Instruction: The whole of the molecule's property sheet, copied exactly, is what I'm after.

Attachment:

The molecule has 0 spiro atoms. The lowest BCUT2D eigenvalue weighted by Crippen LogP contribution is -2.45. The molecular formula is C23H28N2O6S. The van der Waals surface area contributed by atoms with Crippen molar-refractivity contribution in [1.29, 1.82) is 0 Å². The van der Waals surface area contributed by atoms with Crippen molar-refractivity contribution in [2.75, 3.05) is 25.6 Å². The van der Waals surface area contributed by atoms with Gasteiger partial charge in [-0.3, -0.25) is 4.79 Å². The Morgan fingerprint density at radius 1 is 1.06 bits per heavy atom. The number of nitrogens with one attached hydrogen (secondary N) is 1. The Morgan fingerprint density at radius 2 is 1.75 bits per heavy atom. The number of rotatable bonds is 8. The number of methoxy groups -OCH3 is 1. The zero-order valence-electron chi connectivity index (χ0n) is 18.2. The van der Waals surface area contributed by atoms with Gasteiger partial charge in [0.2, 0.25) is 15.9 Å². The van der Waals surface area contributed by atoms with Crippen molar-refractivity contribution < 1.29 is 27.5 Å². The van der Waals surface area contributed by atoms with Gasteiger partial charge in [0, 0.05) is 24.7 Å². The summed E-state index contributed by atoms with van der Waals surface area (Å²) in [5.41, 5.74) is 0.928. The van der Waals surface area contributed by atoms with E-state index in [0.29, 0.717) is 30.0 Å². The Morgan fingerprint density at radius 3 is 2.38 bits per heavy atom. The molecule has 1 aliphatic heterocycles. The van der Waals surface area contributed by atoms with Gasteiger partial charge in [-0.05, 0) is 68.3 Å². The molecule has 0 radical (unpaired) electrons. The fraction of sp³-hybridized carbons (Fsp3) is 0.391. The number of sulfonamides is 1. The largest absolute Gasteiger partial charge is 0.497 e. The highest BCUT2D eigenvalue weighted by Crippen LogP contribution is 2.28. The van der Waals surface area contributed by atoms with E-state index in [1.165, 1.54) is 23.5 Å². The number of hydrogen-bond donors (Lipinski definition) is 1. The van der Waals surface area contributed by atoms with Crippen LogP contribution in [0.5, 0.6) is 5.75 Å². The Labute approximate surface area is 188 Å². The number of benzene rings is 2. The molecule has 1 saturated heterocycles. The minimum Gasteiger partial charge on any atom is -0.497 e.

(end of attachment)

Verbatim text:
The molecule has 0 spiro atoms. The lowest BCUT2D eigenvalue weighted by Crippen LogP contribution is -2.45. The molecular formula is C23H28N2O6S. The van der Waals surface area contributed by atoms with Crippen molar-refractivity contribution in [1.29, 1.82) is 0 Å². The van der Waals surface area contributed by atoms with Crippen molar-refractivity contribution in [2.75, 3.05) is 25.6 Å². The van der Waals surface area contributed by atoms with Gasteiger partial charge in [-0.3, -0.25) is 4.79 Å². The Morgan fingerprint density at radius 1 is 1.06 bits per heavy atom. The number of nitrogens with one attached hydrogen (secondary N) is 1. The Morgan fingerprint density at radius 2 is 1.75 bits per heavy atom. The number of rotatable bonds is 8. The number of methoxy groups -OCH3 is 1. The zero-order valence-electron chi connectivity index (χ0n) is 18.2. The van der Waals surface area contributed by atoms with Gasteiger partial charge in [0.2, 0.25) is 15.9 Å². The van der Waals surface area contributed by atoms with Crippen molar-refractivity contribution < 1.29 is 27.5 Å². The van der Waals surface area contributed by atoms with Gasteiger partial charge in [0, 0.05) is 24.7 Å². The summed E-state index contributed by atoms with van der Waals surface area (Å²) in [5.41, 5.74) is 0.928. The van der Waals surface area contributed by atoms with E-state index in [0.29, 0.717) is 30.0 Å². The Morgan fingerprint density at radius 3 is 2.38 bits per heavy atom. The molecule has 1 aliphatic heterocycles. The van der Waals surface area contributed by atoms with Gasteiger partial charge in [-0.05, 0) is 68.3 Å². The molecule has 0 radical (unpaired) electrons. The fraction of sp³-hybridized carbons (Fsp3) is 0.391. The number of sulfonamides is 1. The largest absolute Gasteiger partial charge is 0.497 e. The highest BCUT2D eigenvalue weighted by Crippen LogP contribution is 2.28. The van der Waals surface area contributed by atoms with E-state index in [1.165, 1.54) is 23.5 Å². The number of hydrogen-bond donors (Lipinski definition) is 1. The van der Waals surface area contributed by atoms with Crippen LogP contribution in [0.5, 0.6) is 5.75 Å². The Labute approximate surface area is 188 Å². The number of benzene rings is 2. The molecule has 1 saturated heterocycles. The minimum Gasteiger partial charge on any atom is -0.497 e.